Focusing on circularity, companies develop solutions that reuse co-products from the production chain

Aligned with the trend, JBS enters the nutraceutical and health market with the launch of Genu-in, a company specialized in the production of collagen peptides and gelatin from bovine skin

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Focusing on circularity, companies develop solutions that reuse co-products from the production chain — The global concern with waste management is a phenomenon that has gained strength in recent years, especially in consumer goods industries that are part of the population’s daily life. Leading companies in the Brazilian market are ahead of this change, investing in technologies to reuse their residues in order to return them to the productive chain as inputs for new products. This is a concept called circular economy.

Circularity is a business strategy that revolves around the concept of the three Rs: Reduce, Reuse, and Recycle. The model proposes changes in the production chains in order to reconcile economic growth with sustainability and the well-being of the population, since the valorization of natural resources results in better health conditions for human beings. In a study by the Brazilian Confederation of Industry (CNI) conducted in 2019, 76.5% of the interviewed companies said they adopted practices in the area.

From disposal to shelves

Aiming to expand its initiatives in the fields of sustainability and coproduct management, JBS, the world’s largest food company, began operating in the nutraceutical and health industry after launching Genu-in, a new brand of JBS Negócios focused on the production of collagen peptides and gelatin from the use of co-products from the beef chain.

According to the American consulting company Allied Market Research, the collagen peptide market operates US$ 4 billion all over the world and has grown more than 15% on an annual basis over the last five years. After identifying the possibility of extracting collagen from animal skin, JBS sends the material to the Genu-in plant in Presidente Epitácio, a city in countryside São Paulo. There, it is processed to originate collagen peptides and gelatin, which, in turn, will be used as raw material for new nutraceutical products, returning to the shelves with a high reuse rate.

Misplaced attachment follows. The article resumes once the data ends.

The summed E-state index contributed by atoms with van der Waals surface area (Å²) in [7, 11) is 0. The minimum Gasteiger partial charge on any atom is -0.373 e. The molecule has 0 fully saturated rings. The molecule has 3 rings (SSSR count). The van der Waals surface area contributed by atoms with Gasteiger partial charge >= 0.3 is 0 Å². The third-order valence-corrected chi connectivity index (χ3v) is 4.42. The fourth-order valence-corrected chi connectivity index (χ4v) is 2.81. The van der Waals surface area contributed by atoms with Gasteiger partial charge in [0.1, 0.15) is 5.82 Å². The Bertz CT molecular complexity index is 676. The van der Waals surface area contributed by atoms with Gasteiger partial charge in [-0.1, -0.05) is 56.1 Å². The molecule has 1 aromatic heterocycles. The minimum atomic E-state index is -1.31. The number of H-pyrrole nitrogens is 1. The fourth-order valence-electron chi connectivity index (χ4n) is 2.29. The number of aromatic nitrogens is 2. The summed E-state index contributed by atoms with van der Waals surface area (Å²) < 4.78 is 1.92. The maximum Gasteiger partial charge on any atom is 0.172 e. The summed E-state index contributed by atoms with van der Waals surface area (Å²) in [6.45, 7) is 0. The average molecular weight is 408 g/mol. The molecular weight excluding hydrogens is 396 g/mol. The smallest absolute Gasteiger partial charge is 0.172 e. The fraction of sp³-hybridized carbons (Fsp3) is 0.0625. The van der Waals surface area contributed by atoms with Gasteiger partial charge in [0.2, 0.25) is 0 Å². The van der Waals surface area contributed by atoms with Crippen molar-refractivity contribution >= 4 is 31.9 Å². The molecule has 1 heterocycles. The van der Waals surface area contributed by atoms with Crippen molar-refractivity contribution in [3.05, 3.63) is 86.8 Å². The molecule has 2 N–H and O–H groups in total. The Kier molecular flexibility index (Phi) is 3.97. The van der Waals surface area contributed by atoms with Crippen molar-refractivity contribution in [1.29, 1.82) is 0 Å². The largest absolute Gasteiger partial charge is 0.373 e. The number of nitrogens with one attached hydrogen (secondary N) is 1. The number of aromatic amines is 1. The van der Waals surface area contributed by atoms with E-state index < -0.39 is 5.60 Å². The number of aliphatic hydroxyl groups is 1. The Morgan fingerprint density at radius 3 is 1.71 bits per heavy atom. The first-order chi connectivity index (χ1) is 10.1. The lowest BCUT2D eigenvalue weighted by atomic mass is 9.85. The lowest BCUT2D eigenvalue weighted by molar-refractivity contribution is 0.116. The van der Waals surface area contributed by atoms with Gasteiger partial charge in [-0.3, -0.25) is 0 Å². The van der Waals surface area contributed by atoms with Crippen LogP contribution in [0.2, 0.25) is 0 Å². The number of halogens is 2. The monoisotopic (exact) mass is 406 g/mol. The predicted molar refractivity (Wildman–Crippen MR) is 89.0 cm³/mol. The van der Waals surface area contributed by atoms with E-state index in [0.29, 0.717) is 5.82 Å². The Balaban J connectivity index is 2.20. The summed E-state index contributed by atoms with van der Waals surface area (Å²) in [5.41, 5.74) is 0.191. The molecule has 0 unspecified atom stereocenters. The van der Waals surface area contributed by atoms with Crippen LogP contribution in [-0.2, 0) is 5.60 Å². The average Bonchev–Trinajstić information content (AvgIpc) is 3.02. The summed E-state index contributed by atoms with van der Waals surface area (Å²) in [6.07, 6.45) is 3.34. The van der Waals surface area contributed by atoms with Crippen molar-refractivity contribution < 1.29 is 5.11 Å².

Besides the lower environmental impact and higher production efficiency, there are also other advantages to this process. One of them is that, by using only bovine skin from JBS operations, the quality and uniformity of the final product can be guaranteed. The plan reinforces the company’s commitment to sustainability throughout its production chain globally.

“Collagen peptides are the protein of life, because they naturally activate our body’s collagen production, which slows down as we age. They are present in the products that ensure people’s health, quality of life, and important routine care. At Genu-in, production is integrated to JBS’s value chain, which ensures safety, sustainability and reliability from the beginning to the end of the process”, says Cláudia Yamana, director at Genu-in.

Genu-in’s first market launch is the collagen peptide Genu-in Life, which will serve as an ingredient for third-party brands to develop health and nutrition products, such as food supplements, with wide availability in the retail food, pharmaceutical and nutraceutical markets. The second launch, on the other hand, is the Genu-in Gel gelatin, which will serve as a component for the pharmaceutical industry, in the production of capsules and pills, for example, and for the food industry, in the production of desserts, for example.

Circularity as a priority

The post-pandemic consumer carefully analyzes the environmental and social impact of the products he consumes, opting for brands that are transparent about their practices and that encourage circularity. Being a pioneer in the market in sustainable initiatives, such as the electrification of its fleets, waste processing and high value-added products, JBS was also the first company in the protein sector to commit to zeroing its greenhouse gas emissions (GHG) by 2040 in a project called Net Zero 2040.

For circularity to become an increasingly global reality, companies in Brazil and around the world are required to have a large-scale strategic planning, combining economic growth with a collaborative development cycle that prioritizes the reuse of waste and environmental protection.

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